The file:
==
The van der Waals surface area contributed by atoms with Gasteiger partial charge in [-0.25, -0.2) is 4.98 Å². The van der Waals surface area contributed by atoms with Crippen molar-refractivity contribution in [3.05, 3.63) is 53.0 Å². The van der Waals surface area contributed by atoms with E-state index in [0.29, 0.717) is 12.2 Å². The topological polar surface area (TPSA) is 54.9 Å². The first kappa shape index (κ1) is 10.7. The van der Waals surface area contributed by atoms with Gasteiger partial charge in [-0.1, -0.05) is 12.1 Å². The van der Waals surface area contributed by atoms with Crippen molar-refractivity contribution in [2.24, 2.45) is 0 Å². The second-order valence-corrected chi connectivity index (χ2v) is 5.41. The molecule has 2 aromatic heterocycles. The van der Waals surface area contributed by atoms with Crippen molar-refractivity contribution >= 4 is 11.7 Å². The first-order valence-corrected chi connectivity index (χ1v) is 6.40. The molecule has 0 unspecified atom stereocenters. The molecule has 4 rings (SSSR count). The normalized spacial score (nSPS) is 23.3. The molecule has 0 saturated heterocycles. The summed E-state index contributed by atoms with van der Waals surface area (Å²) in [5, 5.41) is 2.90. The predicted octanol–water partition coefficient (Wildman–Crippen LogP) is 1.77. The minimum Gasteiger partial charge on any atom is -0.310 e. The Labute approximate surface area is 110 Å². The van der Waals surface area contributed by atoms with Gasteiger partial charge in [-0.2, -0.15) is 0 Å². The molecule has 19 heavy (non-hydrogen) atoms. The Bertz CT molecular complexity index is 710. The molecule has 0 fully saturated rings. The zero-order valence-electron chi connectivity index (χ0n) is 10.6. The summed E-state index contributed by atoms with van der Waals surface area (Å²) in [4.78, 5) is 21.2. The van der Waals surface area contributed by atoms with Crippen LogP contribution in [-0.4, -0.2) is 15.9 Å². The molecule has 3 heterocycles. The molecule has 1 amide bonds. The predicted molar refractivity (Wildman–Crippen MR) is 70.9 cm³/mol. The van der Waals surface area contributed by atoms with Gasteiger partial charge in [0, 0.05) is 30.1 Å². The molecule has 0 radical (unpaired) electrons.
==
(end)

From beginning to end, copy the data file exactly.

The van der Waals surface area contributed by atoms with Gasteiger partial charge in [-0.25, -0.2) is 4.98 Å². The van der Waals surface area contributed by atoms with Crippen molar-refractivity contribution in [3.05, 3.63) is 53.0 Å². The van der Waals surface area contributed by atoms with E-state index in [0.29, 0.717) is 12.2 Å². The topological polar surface area (TPSA) is 54.9 Å². The first kappa shape index (κ1) is 10.7. The van der Waals surface area contributed by atoms with Gasteiger partial charge in [-0.1, -0.05) is 12.1 Å². The van der Waals surface area contributed by atoms with Crippen molar-refractivity contribution in [2.24, 2.45) is 0 Å². The second-order valence-corrected chi connectivity index (χ2v) is 5.41. The molecule has 2 aromatic heterocycles. The van der Waals surface area contributed by atoms with Crippen molar-refractivity contribution >= 4 is 11.7 Å². The first-order valence-corrected chi connectivity index (χ1v) is 6.40. The molecule has 0 unspecified atom stereocenters. The molecule has 4 rings (SSSR count). The normalized spacial score (nSPS) is 23.3. The molecule has 0 saturated heterocycles. The summed E-state index contributed by atoms with van der Waals surface area (Å²) in [5, 5.41) is 2.90. The predicted octanol–water partition coefficient (Wildman–Crippen LogP) is 1.77. The minimum Gasteiger partial charge on any atom is -0.310 e. The Labute approximate surface area is 110 Å². The van der Waals surface area contributed by atoms with Gasteiger partial charge in [-0.2, -0.15) is 0 Å². The molecule has 19 heavy (non-hydrogen) atoms. The Bertz CT molecular complexity index is 710. The molecule has 0 fully saturated rings. The zero-order valence-electron chi connectivity index (χ0n) is 10.6. The summed E-state index contributed by atoms with van der Waals surface area (Å²) in [4.78, 5) is 21.2. The van der Waals surface area contributed by atoms with Crippen LogP contribution in [-0.4, -0.2) is 15.9 Å². The molecule has 3 heterocycles. The molecule has 1 amide bonds. The predicted molar refractivity (Wildman–Crippen MR) is 70.9 cm³/mol. The van der Waals surface area contributed by atoms with Gasteiger partial charge in [0, 0.05) is 30.1 Å². The molecule has 0 radical (unpaired) electrons.